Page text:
In spite of using resistive touch sensing the screen is fairly responsive, so you can just about manage. It isn't, however, a patch about the best screens out there, not least since it has no multitouch abilities like pinch-to-zoom.
Aesthetically, the LCD screen fairs much better because of strong colours, good viewing angles, good overall brightness, and ample contrast. It does not have quite the impact that Samsung's OLED screens and also the iPhone 4's LCD screen does, however it's perfectly adequate. Its 3. 2in size can also be a good compromise between fitting enough on screen and keeping the telephone a sensible size. That said, it's a little tall and narrow, which could make browsing the web and looking in particular documents a tad tedious. At minimum the 360 x 640 resolution guarantees everything likes nice and sharp.
On the software side, we see an improved version associated with Symbian – specifically S60 rel 5 – with a few additions that make it considerably simpler to use than previous Symbian versions.
The most crucial addition is that of proper scrolling. On previous Symbian devices you needed to either pinpoint the scroll bar and push and pull it down and up or place your finger on the centre from the screen and push the highlighted area upwards to scroll upwards and downwards to scroll down – as if you were using arrow keys to maneuver through the items in a list and as you're able to the top the page scrolls up a little. Yes, it really was that clunky.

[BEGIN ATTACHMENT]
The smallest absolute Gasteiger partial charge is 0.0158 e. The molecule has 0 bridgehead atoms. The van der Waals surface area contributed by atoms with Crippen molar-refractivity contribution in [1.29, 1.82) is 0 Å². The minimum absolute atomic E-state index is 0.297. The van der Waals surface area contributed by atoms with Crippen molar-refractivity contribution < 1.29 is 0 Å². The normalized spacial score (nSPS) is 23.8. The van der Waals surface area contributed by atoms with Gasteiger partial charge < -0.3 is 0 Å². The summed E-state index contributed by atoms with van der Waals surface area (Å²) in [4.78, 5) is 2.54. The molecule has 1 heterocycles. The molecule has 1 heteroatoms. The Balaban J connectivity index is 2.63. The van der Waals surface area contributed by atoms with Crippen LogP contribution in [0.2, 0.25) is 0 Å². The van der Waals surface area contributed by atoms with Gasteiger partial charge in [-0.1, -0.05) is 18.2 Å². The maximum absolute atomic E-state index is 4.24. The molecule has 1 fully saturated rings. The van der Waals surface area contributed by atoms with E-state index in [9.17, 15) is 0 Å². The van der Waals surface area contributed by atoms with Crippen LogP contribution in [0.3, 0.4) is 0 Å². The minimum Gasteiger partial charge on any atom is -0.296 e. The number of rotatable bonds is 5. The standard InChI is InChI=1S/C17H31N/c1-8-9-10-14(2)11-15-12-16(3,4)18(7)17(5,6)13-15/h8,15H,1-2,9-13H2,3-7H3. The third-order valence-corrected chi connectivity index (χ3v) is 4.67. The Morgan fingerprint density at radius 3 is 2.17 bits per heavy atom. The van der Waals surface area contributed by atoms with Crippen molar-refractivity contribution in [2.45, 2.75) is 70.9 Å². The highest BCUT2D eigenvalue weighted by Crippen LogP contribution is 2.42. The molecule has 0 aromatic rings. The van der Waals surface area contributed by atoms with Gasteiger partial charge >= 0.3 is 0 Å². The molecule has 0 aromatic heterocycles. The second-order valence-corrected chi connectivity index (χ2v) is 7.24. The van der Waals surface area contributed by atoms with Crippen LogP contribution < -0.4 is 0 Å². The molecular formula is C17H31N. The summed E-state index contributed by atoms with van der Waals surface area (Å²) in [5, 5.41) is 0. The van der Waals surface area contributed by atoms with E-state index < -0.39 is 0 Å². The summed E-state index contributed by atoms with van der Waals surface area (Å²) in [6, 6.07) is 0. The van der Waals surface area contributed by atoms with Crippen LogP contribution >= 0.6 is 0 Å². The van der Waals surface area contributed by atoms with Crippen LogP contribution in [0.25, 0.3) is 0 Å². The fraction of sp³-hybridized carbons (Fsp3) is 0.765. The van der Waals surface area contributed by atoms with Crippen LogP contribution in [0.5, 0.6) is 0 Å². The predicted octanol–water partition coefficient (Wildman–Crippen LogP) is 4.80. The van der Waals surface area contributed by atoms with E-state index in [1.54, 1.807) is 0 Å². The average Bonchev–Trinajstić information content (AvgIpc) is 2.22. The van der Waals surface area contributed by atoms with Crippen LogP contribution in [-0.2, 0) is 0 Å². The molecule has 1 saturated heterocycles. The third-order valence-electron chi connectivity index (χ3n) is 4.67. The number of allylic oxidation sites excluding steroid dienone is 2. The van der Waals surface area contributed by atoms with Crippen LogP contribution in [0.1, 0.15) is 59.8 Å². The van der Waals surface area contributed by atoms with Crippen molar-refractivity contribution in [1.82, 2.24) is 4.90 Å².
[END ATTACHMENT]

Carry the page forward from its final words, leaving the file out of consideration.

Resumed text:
About this version, though, we finally have scrolling like that on pretty much every other mobile OS. Just place your finger anywhere onscreen as well as flick upwards to scroll upwards or downwards to visit down. The scroll bar has been kept, if you like that kind of thing.
The home screen allows you to equal to six widgets, which are things as an RSS feed, a Facebook feed, whitening strips of shortcuts, and a stock ticker. You are able to choose to show or hide the widgets having a left or right swipe of the finger, but you can't add multiple screens as possible on the iPhone and Android cell phones.
Visually the OS is very much like previous versions. As such it's still rather dull and blocky looking and still lacks the smooth transitions and animations that make iOS and WebOS particularly such a joy to use. For example, menu items and programs just seem, often with a white screen pulsating inbetween, rather than gliding onto the actual screen. There are a few improvements such as the homescreen, which now has translucent icons letting you see the image behind, which could be a slide show. Some corners have been rounded off and icons tweaked. Typically, though, it still looks and feels as though an OS from yesteryear.